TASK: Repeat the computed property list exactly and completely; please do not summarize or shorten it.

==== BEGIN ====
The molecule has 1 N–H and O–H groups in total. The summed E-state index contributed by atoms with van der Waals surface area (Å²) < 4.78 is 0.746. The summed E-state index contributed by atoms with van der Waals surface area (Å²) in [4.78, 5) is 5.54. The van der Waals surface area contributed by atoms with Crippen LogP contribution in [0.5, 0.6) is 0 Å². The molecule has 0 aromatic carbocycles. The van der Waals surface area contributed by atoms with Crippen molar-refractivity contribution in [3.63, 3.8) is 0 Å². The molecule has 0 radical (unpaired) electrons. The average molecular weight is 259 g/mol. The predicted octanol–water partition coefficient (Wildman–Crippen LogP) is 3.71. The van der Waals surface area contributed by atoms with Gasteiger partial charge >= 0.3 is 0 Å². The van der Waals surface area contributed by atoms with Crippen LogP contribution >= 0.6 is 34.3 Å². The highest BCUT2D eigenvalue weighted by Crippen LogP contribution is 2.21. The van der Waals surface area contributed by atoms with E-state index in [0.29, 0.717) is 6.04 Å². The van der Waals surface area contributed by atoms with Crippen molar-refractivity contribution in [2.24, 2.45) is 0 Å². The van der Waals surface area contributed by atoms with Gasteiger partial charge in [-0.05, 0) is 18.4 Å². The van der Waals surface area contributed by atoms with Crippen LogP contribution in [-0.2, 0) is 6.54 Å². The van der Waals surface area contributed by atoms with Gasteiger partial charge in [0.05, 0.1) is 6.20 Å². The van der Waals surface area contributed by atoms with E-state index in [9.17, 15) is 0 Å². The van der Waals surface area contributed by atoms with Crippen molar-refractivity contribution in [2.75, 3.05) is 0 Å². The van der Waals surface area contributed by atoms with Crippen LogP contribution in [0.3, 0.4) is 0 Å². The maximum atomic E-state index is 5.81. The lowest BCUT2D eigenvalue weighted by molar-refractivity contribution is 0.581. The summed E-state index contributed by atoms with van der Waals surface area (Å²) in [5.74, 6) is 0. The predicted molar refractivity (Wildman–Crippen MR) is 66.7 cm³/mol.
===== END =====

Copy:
The molecule has 1 N–H and O–H groups in total. The summed E-state index contributed by atoms with van der Waals surface area (Å²) < 4.78 is 0.746. The summed E-state index contributed by atoms with van der Waals surface area (Å²) in [4.78, 5) is 5.54. The van der Waals surface area contributed by atoms with Crippen LogP contribution in [0.5, 0.6) is 0 Å². The molecule has 0 aromatic carbocycles. The van der Waals surface area contributed by atoms with Crippen molar-refractivity contribution in [3.63, 3.8) is 0 Å². The molecule has 0 radical (unpaired) electrons. The average molecular weight is 259 g/mol. The predicted octanol–water partition coefficient (Wildman–Crippen LogP) is 3.71. The van der Waals surface area contributed by atoms with Gasteiger partial charge >= 0.3 is 0 Å². The van der Waals surface area contributed by atoms with Crippen LogP contribution >= 0.6 is 34.3 Å². The highest BCUT2D eigenvalue weighted by Crippen LogP contribution is 2.21. The van der Waals surface area contributed by atoms with E-state index in [0.29, 0.717) is 6.04 Å². The van der Waals surface area contributed by atoms with Crippen molar-refractivity contribution in [2.24, 2.45) is 0 Å². The van der Waals surface area contributed by atoms with Gasteiger partial charge in [-0.05, 0) is 18.4 Å². The van der Waals surface area contributed by atoms with Crippen LogP contribution in [-0.2, 0) is 6.54 Å². The van der Waals surface area contributed by atoms with Gasteiger partial charge in [0.05, 0.1) is 6.20 Å². The van der Waals surface area contributed by atoms with E-state index in [9.17, 15) is 0 Å². The van der Waals surface area contributed by atoms with Crippen molar-refractivity contribution in [2.75, 3.05) is 0 Å². The van der Waals surface area contributed by atoms with Crippen LogP contribution in [0.3, 0.4) is 0 Å². The maximum atomic E-state index is 5.81. The lowest BCUT2D eigenvalue weighted by molar-refractivity contribution is 0.581. The summed E-state index contributed by atoms with van der Waals surface area (Å²) in [5.74, 6) is 0. The predicted molar refractivity (Wildman–Crippen MR) is 66.7 cm³/mol.